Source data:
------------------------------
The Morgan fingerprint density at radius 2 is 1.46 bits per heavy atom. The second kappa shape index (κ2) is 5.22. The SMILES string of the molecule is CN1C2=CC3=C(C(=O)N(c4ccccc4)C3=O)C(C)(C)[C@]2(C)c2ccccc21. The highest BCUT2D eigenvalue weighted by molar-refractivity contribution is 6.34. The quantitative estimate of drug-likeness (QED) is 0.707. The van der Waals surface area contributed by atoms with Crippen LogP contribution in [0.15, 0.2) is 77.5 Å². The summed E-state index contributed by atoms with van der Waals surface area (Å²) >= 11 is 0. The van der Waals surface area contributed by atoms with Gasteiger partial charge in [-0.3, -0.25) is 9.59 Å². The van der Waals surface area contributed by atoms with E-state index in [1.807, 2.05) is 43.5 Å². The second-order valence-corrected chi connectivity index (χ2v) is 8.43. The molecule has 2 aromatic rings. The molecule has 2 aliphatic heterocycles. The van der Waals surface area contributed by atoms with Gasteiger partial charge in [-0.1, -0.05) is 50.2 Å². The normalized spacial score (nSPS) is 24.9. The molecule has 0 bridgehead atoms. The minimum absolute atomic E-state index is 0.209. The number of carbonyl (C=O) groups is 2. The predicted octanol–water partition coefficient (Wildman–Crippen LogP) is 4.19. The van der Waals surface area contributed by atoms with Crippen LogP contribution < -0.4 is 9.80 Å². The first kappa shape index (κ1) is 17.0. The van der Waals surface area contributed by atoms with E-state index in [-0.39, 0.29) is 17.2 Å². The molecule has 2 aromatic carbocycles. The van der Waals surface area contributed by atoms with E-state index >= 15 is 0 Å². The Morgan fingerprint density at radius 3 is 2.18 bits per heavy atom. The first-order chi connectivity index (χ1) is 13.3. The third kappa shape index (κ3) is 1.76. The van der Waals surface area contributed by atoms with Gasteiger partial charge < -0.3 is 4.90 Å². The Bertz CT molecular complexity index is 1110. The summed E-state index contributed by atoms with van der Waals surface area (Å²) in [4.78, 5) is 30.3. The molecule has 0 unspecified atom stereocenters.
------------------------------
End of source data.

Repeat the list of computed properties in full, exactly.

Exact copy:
The Morgan fingerprint density at radius 2 is 1.46 bits per heavy atom. The second kappa shape index (κ2) is 5.22. The SMILES string of the molecule is CN1C2=CC3=C(C(=O)N(c4ccccc4)C3=O)C(C)(C)[C@]2(C)c2ccccc21. The highest BCUT2D eigenvalue weighted by molar-refractivity contribution is 6.34. The quantitative estimate of drug-likeness (QED) is 0.707. The van der Waals surface area contributed by atoms with Crippen LogP contribution in [0.15, 0.2) is 77.5 Å². The summed E-state index contributed by atoms with van der Waals surface area (Å²) >= 11 is 0. The van der Waals surface area contributed by atoms with Gasteiger partial charge in [-0.3, -0.25) is 9.59 Å². The van der Waals surface area contributed by atoms with E-state index in [1.807, 2.05) is 43.5 Å². The second-order valence-corrected chi connectivity index (χ2v) is 8.43. The molecule has 2 aromatic rings. The molecule has 2 aliphatic heterocycles. The van der Waals surface area contributed by atoms with Gasteiger partial charge in [-0.1, -0.05) is 50.2 Å². The normalized spacial score (nSPS) is 24.9. The molecule has 0 bridgehead atoms. The minimum absolute atomic E-state index is 0.209. The number of carbonyl (C=O) groups is 2. The predicted octanol–water partition coefficient (Wildman–Crippen LogP) is 4.19. The van der Waals surface area contributed by atoms with Crippen LogP contribution < -0.4 is 9.80 Å². The first kappa shape index (κ1) is 17.0. The van der Waals surface area contributed by atoms with E-state index in [-0.39, 0.29) is 17.2 Å². The molecule has 2 aromatic carbocycles. The van der Waals surface area contributed by atoms with E-state index >= 15 is 0 Å². The Morgan fingerprint density at radius 3 is 2.18 bits per heavy atom. The first-order chi connectivity index (χ1) is 13.3. The third kappa shape index (κ3) is 1.76. The van der Waals surface area contributed by atoms with Gasteiger partial charge < -0.3 is 4.90 Å². The Bertz CT molecular complexity index is 1110. The summed E-state index contributed by atoms with van der Waals surface area (Å²) in [4.78, 5) is 30.3. The molecule has 0 unspecified atom stereocenters.